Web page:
On Monday, 13th May, 2013 Government Ministers met with representatives of the Pew Environment Group’s Ocean Legacy Fund to discuss a proposal to establish a Marine Protected Area within Bermuda’s Exclusive Economic Zone.

The Pew Environment Group was represented by Alistair Gammel and Andi Pearl of their UK and Washington, DC offices respectively, and from Pew’s Bermuda Office, Chris Flook and Leanne Hinton.  Pew invited Dr. Andrew Baker of the University of Miami, Dr. Ashley McCrae-Strub of the University of British Columbia, and Tony Long to discuss with Government the potential benefits of creating a large “no-take” Marine Reserve for Bermuda.  Representing the Government were the Minister of Environment and Planning, the Hon. Sylvan Richards JP MP, the Minister of Tourism Development and Transport, the Hon. Shawn Crockwell JP MP, the Minister of Public Safety and Deputy Premier, the Hon. Michael Dunkley JP MP and the Minister of Home Affairs, Sen. the Hon. Michael Fahy.

The Pew team, advocates for establishing the largest possible “no-take” marine reserves wherever possible, stressed the potential tourism benefits that could be realized from the establishment of what could be the largest Marine Reserve in the Atlantic.  They referred to increased interest in other territories that had already established protections and foresaw similar opportunities for Bermuda.  In addition, they emphasized the positive benefits that a no-take zone could have on fish stocks closer to shore.

Dr. Baker, whose research focuses on the health of corals, indicated that overfishing, climate change, habitat destruction and poor water quality were the biggest threats to healthy oceans.  He advised that isolation combined with protections can make a big difference in reversing these negative effects.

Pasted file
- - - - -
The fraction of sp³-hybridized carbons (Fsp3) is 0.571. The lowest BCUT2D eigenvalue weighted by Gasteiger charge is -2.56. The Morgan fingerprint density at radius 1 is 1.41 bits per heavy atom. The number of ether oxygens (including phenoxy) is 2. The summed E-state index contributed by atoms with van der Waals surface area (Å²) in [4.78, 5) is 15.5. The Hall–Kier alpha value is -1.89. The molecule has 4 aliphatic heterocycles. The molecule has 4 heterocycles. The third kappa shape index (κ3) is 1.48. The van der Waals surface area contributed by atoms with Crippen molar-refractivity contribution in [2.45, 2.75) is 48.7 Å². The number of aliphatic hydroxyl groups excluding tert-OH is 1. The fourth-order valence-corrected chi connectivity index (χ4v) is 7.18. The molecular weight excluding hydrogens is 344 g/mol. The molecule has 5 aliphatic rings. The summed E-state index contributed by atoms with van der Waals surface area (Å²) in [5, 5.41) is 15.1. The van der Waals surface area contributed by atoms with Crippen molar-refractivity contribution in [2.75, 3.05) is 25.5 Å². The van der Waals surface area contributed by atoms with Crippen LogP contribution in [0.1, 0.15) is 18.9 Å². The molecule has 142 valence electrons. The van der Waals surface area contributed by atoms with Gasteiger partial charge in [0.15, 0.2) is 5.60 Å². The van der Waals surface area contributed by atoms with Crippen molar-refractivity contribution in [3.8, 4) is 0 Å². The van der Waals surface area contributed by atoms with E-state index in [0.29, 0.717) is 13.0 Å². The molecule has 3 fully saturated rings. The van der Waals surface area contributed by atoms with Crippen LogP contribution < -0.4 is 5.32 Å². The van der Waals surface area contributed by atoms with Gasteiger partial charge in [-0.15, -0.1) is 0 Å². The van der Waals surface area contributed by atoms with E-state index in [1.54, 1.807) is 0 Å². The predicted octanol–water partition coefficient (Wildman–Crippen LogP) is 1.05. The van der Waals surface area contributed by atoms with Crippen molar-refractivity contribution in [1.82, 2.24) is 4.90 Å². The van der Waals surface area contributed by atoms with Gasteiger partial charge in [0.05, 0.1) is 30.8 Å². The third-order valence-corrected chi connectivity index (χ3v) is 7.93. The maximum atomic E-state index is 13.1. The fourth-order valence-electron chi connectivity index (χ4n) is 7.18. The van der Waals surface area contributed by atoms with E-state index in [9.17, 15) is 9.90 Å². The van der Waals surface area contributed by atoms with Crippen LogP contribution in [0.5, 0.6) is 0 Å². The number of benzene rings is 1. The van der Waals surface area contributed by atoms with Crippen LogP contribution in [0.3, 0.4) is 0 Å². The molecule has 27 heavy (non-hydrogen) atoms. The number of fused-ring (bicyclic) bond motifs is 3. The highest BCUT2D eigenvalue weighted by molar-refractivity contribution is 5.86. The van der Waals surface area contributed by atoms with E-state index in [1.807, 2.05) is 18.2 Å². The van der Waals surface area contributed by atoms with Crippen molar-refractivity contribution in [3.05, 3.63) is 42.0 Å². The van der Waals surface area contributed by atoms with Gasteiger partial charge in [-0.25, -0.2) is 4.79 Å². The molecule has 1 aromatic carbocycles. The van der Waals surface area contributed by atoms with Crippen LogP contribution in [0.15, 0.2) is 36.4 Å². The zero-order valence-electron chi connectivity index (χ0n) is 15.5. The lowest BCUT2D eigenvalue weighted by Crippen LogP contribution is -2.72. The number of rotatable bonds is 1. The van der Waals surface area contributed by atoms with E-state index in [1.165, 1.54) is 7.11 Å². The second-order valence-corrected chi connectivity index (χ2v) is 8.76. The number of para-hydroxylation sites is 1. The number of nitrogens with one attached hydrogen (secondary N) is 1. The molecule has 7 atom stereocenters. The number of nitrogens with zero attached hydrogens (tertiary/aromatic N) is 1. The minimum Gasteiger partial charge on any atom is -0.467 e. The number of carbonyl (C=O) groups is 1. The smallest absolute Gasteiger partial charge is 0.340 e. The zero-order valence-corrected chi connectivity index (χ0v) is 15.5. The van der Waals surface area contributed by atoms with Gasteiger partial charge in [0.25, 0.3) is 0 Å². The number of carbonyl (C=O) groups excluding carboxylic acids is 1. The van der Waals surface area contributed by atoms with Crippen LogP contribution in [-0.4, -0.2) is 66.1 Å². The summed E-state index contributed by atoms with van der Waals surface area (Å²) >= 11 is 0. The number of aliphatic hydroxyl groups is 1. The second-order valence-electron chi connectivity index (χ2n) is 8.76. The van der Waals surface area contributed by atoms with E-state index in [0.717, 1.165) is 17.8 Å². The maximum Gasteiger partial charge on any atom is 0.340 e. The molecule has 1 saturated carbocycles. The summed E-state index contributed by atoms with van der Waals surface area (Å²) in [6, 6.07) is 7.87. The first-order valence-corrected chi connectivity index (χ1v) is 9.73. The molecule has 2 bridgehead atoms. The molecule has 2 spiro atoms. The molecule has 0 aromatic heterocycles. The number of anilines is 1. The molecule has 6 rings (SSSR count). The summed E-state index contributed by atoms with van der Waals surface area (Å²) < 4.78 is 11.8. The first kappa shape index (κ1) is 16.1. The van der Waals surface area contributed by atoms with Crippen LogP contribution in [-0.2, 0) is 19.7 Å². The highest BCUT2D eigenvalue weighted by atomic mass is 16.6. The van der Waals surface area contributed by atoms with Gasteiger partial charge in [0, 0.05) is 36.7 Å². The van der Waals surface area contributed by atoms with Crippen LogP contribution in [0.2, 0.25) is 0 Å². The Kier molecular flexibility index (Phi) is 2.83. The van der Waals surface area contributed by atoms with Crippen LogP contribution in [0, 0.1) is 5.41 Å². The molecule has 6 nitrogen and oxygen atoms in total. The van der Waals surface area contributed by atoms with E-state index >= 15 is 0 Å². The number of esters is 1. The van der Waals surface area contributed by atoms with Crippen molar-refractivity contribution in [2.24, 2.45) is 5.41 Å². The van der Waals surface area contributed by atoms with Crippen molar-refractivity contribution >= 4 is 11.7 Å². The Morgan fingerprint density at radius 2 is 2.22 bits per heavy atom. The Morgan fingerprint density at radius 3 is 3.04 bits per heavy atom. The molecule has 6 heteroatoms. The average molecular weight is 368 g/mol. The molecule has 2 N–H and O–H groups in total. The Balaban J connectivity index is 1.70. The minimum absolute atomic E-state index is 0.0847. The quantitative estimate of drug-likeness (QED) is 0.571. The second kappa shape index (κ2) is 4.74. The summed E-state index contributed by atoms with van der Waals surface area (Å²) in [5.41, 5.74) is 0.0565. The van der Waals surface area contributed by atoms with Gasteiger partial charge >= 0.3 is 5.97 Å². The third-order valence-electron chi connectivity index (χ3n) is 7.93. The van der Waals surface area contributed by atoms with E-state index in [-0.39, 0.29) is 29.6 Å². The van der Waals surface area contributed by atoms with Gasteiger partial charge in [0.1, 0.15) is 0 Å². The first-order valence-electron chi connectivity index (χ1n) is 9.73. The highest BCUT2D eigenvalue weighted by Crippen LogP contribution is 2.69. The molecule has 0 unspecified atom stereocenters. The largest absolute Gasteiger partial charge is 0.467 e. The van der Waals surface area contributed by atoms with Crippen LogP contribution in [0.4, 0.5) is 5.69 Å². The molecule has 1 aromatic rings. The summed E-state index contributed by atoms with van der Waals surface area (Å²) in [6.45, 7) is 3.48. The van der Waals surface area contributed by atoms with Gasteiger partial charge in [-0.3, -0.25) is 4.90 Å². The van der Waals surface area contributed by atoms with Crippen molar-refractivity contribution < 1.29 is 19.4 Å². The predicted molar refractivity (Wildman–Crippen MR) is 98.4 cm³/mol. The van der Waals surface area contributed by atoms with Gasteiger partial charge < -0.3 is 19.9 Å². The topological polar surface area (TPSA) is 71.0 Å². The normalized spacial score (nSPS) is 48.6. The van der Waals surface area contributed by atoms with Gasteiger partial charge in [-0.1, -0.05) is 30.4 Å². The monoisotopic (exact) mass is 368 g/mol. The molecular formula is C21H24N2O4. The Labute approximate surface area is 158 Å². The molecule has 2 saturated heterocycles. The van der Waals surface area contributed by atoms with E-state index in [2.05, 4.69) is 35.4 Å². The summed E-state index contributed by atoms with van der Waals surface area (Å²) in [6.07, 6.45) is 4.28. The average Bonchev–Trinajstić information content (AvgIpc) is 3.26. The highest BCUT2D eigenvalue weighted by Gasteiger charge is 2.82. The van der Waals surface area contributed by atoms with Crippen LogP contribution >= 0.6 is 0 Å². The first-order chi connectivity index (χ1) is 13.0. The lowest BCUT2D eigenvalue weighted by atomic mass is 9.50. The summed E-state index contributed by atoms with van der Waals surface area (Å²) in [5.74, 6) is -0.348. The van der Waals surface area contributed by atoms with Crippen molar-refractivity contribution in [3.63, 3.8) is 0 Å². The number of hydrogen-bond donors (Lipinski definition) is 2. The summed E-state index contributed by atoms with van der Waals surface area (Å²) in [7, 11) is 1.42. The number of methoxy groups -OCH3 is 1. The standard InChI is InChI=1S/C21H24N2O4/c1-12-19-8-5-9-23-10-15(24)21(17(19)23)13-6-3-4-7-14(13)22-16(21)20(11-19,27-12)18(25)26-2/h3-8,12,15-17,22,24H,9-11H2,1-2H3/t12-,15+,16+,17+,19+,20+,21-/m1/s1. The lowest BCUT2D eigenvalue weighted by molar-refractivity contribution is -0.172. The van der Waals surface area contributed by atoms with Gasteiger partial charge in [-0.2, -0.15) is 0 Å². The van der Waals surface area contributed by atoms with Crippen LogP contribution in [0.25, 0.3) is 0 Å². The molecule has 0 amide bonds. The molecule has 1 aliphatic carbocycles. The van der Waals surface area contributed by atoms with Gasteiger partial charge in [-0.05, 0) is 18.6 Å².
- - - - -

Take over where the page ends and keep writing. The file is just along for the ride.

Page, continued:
Dr. McCrea-Strub, a Research Fellow with the University of British Columbia’s Oceans Around Us project, stated that fully protected marine reserves represent less than one percent of the world’s oceans.  While much effort has been focused on the protection of reefs, little protective measures have been developed for highly migratory species of fish such as tuna.  She noted that a country such as Bermuda could get a bigger impact for its investment by creating a larger area when compared to the benefits of creating a smaller area.

Mr. Long emphasized the need to establish laws to ban fishing in a protected area combined with cooperation with other nations as the best means to enforce a protected area.

Ministers were unanimous in their belief that the implementation of a Marine Protected Area had merit, but recognized that this proposal must be considered in the context of Bermuda’s overall priorities to grow the economy and increase jobs. 

Minister Richards said “Government will soon commence  a public consultation process, involving all stakeholders, to gauge the views of the wider community on the concept of a marine protected area for Bermuda.  Through this process Government will seek input from the wider community in order to ensure that all Bermudians have an opportunity to contribute to the discussion.  Following a review of the results of the consultation, Government will determine if protections are desired, and if so, will determine the size, shape and location of the protected area, and the nature of the protections to be imposed on the area.” 

Minister Richards added: “We need to emphasize the importance of finding the balance between protecting our EEZ while not stifling potential future economic activity.”  Minister Richards encouraged all Bermudians to participate fully in the consultation, which he anticipates being launched in the very near future.